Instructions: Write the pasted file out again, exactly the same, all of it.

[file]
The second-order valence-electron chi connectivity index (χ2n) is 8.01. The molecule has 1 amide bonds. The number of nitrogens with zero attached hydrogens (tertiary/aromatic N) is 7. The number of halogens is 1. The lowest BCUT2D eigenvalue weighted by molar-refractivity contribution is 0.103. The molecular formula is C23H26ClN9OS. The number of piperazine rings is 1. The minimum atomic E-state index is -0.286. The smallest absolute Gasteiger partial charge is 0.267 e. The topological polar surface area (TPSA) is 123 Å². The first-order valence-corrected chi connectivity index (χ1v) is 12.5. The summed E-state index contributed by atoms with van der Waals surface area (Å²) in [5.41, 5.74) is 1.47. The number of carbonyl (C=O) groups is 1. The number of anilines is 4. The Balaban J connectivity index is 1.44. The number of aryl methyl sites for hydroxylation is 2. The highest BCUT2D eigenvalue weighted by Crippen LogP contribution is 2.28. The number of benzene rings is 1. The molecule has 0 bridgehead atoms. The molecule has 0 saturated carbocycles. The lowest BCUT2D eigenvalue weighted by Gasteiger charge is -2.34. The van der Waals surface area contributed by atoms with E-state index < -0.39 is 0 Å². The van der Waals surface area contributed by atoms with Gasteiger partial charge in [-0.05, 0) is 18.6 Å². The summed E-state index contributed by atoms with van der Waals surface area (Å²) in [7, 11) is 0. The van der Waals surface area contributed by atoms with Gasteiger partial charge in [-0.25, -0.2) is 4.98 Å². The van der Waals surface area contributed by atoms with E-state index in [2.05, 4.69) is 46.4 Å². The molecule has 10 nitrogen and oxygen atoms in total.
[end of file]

The second-order valence-electron chi connectivity index (χ2n) is 8.01. The molecule has 1 amide bonds. The number of nitrogens with zero attached hydrogens (tertiary/aromatic N) is 7. The number of halogens is 1. The lowest BCUT2D eigenvalue weighted by molar-refractivity contribution is 0.103. The molecular formula is C23H26ClN9OS. The number of piperazine rings is 1. The minimum atomic E-state index is -0.286. The smallest absolute Gasteiger partial charge is 0.267 e. The topological polar surface area (TPSA) is 123 Å². The first-order valence-corrected chi connectivity index (χ1v) is 12.5. The summed E-state index contributed by atoms with van der Waals surface area (Å²) in [5.41, 5.74) is 1.47. The number of carbonyl (C=O) groups is 1. The number of anilines is 4. The Balaban J connectivity index is 1.44. The number of aryl methyl sites for hydroxylation is 2. The highest BCUT2D eigenvalue weighted by Crippen LogP contribution is 2.28. The number of benzene rings is 1. The molecule has 0 bridgehead atoms. The molecule has 0 saturated carbocycles. The lowest BCUT2D eigenvalue weighted by Gasteiger charge is -2.34. The van der Waals surface area contributed by atoms with E-state index < -0.39 is 0 Å². The van der Waals surface area contributed by atoms with Gasteiger partial charge in [-0.05, 0) is 18.6 Å². The summed E-state index contributed by atoms with van der Waals surface area (Å²) in [7, 11) is 0. The van der Waals surface area contributed by atoms with Gasteiger partial charge in [-0.25, -0.2) is 4.98 Å². The van der Waals surface area contributed by atoms with E-state index in [2.05, 4.69) is 46.4 Å². The molecule has 10 nitrogen and oxygen atoms in total.